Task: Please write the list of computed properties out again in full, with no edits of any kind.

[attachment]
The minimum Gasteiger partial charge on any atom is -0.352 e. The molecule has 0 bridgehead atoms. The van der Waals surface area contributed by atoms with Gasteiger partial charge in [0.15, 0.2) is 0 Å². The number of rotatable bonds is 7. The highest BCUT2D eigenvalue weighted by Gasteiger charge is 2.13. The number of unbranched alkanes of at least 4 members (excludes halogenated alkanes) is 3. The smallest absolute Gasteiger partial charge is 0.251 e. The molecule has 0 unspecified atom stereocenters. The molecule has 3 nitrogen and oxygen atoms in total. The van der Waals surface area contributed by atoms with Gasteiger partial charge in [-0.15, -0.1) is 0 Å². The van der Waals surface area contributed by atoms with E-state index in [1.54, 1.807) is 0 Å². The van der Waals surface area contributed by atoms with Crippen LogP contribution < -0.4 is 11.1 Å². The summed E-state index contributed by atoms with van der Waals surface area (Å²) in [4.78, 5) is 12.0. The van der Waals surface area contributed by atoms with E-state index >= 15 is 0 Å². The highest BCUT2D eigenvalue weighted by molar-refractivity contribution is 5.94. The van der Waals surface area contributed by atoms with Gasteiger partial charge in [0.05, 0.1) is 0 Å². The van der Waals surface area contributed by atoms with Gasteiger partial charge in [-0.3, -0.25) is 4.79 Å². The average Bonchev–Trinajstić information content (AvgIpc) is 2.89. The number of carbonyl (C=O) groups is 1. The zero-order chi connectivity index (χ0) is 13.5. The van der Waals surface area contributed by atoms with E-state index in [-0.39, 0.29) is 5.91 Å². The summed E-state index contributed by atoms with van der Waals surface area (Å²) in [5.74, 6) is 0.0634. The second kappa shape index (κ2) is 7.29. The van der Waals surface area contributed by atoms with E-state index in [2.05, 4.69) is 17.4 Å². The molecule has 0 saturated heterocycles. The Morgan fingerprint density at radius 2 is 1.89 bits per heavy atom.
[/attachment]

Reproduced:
The minimum Gasteiger partial charge on any atom is -0.352 e. The molecule has 0 bridgehead atoms. The van der Waals surface area contributed by atoms with Gasteiger partial charge in [0.15, 0.2) is 0 Å². The number of rotatable bonds is 7. The highest BCUT2D eigenvalue weighted by Gasteiger charge is 2.13. The number of unbranched alkanes of at least 4 members (excludes halogenated alkanes) is 3. The smallest absolute Gasteiger partial charge is 0.251 e. The molecule has 0 unspecified atom stereocenters. The molecule has 3 nitrogen and oxygen atoms in total. The van der Waals surface area contributed by atoms with Gasteiger partial charge in [-0.15, -0.1) is 0 Å². The van der Waals surface area contributed by atoms with E-state index in [1.54, 1.807) is 0 Å². The van der Waals surface area contributed by atoms with Crippen LogP contribution < -0.4 is 11.1 Å². The summed E-state index contributed by atoms with van der Waals surface area (Å²) in [4.78, 5) is 12.0. The van der Waals surface area contributed by atoms with E-state index >= 15 is 0 Å². The highest BCUT2D eigenvalue weighted by molar-refractivity contribution is 5.94. The van der Waals surface area contributed by atoms with Gasteiger partial charge in [0.05, 0.1) is 0 Å². The van der Waals surface area contributed by atoms with Gasteiger partial charge in [-0.3, -0.25) is 4.79 Å². The average Bonchev–Trinajstić information content (AvgIpc) is 2.89. The number of carbonyl (C=O) groups is 1. The zero-order chi connectivity index (χ0) is 13.5. The van der Waals surface area contributed by atoms with E-state index in [-0.39, 0.29) is 5.91 Å². The summed E-state index contributed by atoms with van der Waals surface area (Å²) in [5.74, 6) is 0.0634. The second kappa shape index (κ2) is 7.29. The van der Waals surface area contributed by atoms with E-state index in [2.05, 4.69) is 17.4 Å². The molecule has 0 saturated heterocycles. The Morgan fingerprint density at radius 2 is 1.89 bits per heavy atom.